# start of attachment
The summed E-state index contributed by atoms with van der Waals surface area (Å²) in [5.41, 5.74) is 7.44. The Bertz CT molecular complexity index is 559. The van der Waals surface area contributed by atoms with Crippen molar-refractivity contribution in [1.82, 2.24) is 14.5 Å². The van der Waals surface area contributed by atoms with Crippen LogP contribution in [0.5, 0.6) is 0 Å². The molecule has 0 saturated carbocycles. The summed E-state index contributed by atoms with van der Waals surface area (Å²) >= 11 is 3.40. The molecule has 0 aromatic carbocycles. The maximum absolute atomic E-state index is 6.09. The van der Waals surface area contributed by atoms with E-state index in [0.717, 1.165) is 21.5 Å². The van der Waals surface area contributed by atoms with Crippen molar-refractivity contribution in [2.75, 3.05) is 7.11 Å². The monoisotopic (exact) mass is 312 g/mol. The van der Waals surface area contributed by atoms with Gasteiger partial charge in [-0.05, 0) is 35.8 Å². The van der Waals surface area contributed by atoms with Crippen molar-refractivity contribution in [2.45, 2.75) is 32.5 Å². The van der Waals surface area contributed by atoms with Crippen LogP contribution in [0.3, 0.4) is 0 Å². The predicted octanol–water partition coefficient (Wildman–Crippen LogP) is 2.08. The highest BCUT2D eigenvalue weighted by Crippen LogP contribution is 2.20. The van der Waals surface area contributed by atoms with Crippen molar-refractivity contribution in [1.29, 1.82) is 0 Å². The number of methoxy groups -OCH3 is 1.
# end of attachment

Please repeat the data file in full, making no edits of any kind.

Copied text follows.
The summed E-state index contributed by atoms with van der Waals surface area (Å²) in [5.41, 5.74) is 7.44. The Bertz CT molecular complexity index is 559. The van der Waals surface area contributed by atoms with Crippen molar-refractivity contribution in [1.82, 2.24) is 14.5 Å². The van der Waals surface area contributed by atoms with Crippen LogP contribution in [0.5, 0.6) is 0 Å². The molecule has 0 saturated carbocycles. The summed E-state index contributed by atoms with van der Waals surface area (Å²) >= 11 is 3.40. The molecule has 0 aromatic carbocycles. The maximum absolute atomic E-state index is 6.09. The van der Waals surface area contributed by atoms with E-state index in [0.717, 1.165) is 21.5 Å². The van der Waals surface area contributed by atoms with Crippen molar-refractivity contribution in [2.75, 3.05) is 7.11 Å². The monoisotopic (exact) mass is 312 g/mol. The van der Waals surface area contributed by atoms with Gasteiger partial charge in [-0.05, 0) is 35.8 Å². The van der Waals surface area contributed by atoms with Crippen molar-refractivity contribution in [2.45, 2.75) is 32.5 Å². The van der Waals surface area contributed by atoms with Crippen LogP contribution in [0.3, 0.4) is 0 Å². The predicted octanol–water partition coefficient (Wildman–Crippen LogP) is 2.08. The highest BCUT2D eigenvalue weighted by Crippen LogP contribution is 2.20. The van der Waals surface area contributed by atoms with Crippen molar-refractivity contribution in [1.29, 1.82) is 0 Å². The number of methoxy groups -OCH3 is 1.